Straps 12a-12d and 13a-13d can be constructed of known compatible mesh material and can be connected to tabs 42a-42d and 43a-43d of support member 40, respectively, by known means, as shown in FIG. 1. Alternatively, one or all of straps 12a-12d and 13a-13d can be integrally formed with support member 40, as shown in FIG. 2. In yet another embodiment, the straps 12a-12d and 13a-13d can be connected to support member 40 by linking portions 36 of support member 40 with portions 38 of straps 12a-12d, 13a-13d, as shown in FIG. 3. With such an embodiment, clips, rivets, rings, eyelets, grommets, or other mechanisms or devices known in the art can be used to attach portions 36, 38. The positional attachment of straps or arms 12, 13 to tissue can vary depending on the particular support requirements and respective anatomy of the patient.
 In one embodiment, sheath is made of polyethylene. Other material may be used, such as polypropylene, nylon, polyester, or Teflon®. The sheath is configured for removal from the strap after the strap is in the correct position in the body. In general, the sheath can be employed to facilitate deployment of the apparatus, providing needed stiffness, tissue protection, or like benefits.
 Straps 12a-12d and 13a-13d, and/or respective sheaths, may also include indicia provided thereon to signify the correct orientation for implantation into a patient. For instance, sheaths can include indicia to identify the respective straps 12 or 13 as superior or inferior straps during deployment, adjustment and general manipulation of the apparatus 10. Words, symbols, and colors are all possible indicia that may be used, and these modifications are intended to be within the spirit and scope of the invention as claimed. Further, the indicia may be located on any or all of the straps, the connectors, and the sheaths.
 Suitable connectors or anchors, deployment tools, materials, devices and implant components envisioned for use with the present invention are disclosed in U.S. Pat. No. 7,351,197, International Patent Publication Nos. WO 2008/057261 and WO 2007/097994, and U.S. Patent Publication Nos. 2009/0192347, 2002/151762 and 2002/147382. Accordingly, the above-identified disclosures are hereby incorporated by reference in their entirety.
 In one embodiment, connectors 30 of each of the straps 12, 13 are configured to attach generally at eight respective tissue targets. As such, mirroring anatomical support connections (e.g., superior and inferior) are provided in pairing straps 12a and 13a, 12b and 13b, 12c and 13c, and 12d and 13d. For example, straps 12a, 13a can extend such that their connectors 30 are attachable at or proximate the obturator internus or levator muscles; straps 12b, 13b can be attachable at or proximate the "white line"; and straps 12c-d, 13c-d can be attachable at or proximate the uterosacral/cardinal ligament complex.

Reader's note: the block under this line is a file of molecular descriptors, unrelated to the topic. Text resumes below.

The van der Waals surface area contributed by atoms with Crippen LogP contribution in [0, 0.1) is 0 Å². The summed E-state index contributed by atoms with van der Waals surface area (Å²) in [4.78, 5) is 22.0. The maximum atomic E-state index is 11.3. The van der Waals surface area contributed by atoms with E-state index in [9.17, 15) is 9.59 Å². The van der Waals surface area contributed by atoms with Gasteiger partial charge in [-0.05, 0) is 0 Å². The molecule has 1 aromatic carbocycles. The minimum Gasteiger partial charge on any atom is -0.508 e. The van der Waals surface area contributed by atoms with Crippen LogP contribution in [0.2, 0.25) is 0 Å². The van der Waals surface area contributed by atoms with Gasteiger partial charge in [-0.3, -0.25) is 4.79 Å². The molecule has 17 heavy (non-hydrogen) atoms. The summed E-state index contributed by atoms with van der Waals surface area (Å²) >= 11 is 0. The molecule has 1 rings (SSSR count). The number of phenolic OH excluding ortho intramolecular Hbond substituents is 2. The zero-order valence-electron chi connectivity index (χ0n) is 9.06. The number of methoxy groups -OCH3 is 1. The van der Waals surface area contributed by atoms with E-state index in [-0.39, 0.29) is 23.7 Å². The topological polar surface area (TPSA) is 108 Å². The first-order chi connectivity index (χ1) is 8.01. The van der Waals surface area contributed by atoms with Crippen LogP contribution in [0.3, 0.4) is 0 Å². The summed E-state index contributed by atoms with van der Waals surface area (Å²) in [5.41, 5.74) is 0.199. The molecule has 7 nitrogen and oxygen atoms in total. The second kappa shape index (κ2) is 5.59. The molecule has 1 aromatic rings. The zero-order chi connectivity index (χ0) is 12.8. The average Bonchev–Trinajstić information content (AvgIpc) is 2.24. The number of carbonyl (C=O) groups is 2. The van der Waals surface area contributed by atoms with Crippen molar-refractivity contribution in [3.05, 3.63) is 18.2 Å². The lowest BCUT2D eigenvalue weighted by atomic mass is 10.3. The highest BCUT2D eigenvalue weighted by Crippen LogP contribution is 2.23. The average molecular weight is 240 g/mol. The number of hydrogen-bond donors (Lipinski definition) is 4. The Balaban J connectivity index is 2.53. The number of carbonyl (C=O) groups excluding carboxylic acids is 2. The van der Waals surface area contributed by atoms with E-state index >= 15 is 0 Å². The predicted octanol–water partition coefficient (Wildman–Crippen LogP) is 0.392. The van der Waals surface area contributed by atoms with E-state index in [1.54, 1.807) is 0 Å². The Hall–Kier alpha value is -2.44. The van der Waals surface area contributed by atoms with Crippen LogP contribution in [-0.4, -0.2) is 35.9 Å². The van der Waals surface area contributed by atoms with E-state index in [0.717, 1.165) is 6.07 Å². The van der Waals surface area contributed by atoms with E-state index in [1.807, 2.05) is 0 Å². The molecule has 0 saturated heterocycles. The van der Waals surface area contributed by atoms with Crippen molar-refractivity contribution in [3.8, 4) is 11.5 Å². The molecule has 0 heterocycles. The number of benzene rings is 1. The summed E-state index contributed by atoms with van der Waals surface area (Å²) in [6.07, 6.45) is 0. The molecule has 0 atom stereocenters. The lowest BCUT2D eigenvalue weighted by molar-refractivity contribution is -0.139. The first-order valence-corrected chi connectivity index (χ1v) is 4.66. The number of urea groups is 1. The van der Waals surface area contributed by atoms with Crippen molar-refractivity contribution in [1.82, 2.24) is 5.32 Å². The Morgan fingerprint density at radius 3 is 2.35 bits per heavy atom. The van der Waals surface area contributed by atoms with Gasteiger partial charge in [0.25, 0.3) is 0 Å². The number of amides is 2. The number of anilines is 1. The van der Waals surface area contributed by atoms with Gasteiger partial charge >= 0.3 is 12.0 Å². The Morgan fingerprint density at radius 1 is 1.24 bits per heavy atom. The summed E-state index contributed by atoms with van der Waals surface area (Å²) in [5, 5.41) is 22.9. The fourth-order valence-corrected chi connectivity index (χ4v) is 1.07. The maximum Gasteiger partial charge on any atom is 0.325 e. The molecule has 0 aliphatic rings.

Support member 40 can be sized and shaped to afford repair of a cystocele without directly lifting the patient's bladder and placing undue tension on the bladder or vaginal wall. Support member 40 can be constructed of various known materials utilized in repairing vaginal prolapse, e.g., compatible mesh or polymer materials. The shape of member 40 may be predetermined, or the member may be trimmed based on patient anatomy before implantation. For instance, support member 40 can include a tail portion 46 at end region 40c that can be trimmed according to the anatomy of the patient to prevent bunching. Similarly, the size and shape of support member 40 (e.g., regions 40a-40c), straps 12, 13, and connectors 30 can vary widely depending on manufacturing and vaginal support objectives, as well as the anatomy of the particular patient. The final form of support member 40 can be manipulated during implantation based generally on its material and shape construct, and the attachment of straps 12, 13. Further, various support attachment devices, sutures, material specifications, kit components, structures and other devices, methods and apparatus disclosed in the previously-incorporated references can be employed with the embodiments of the present invention. As shown in specific embodiments, the support member 40 can be generally wider at one end portion 40a, with a degree of tapering at the mid region 40b or opposing end 40c, to facilitate support, conformity, physical manipulation or overall performance of the implant 10. For instance, as shown in the embodiments of FIGS. 1-3, the mid region 40b can be angled or tapered such that it is narrower at least along a portion of its length compared to the top end region 40a. Further, the bottom or opposing end region 40e can extend from the mid region 40b to define the tail portion. The tail portion can be configured to have varying lengths depending on the particular application. The tail portion can be generally uniform for its width or it can taper or angle much like the previously-described mid region.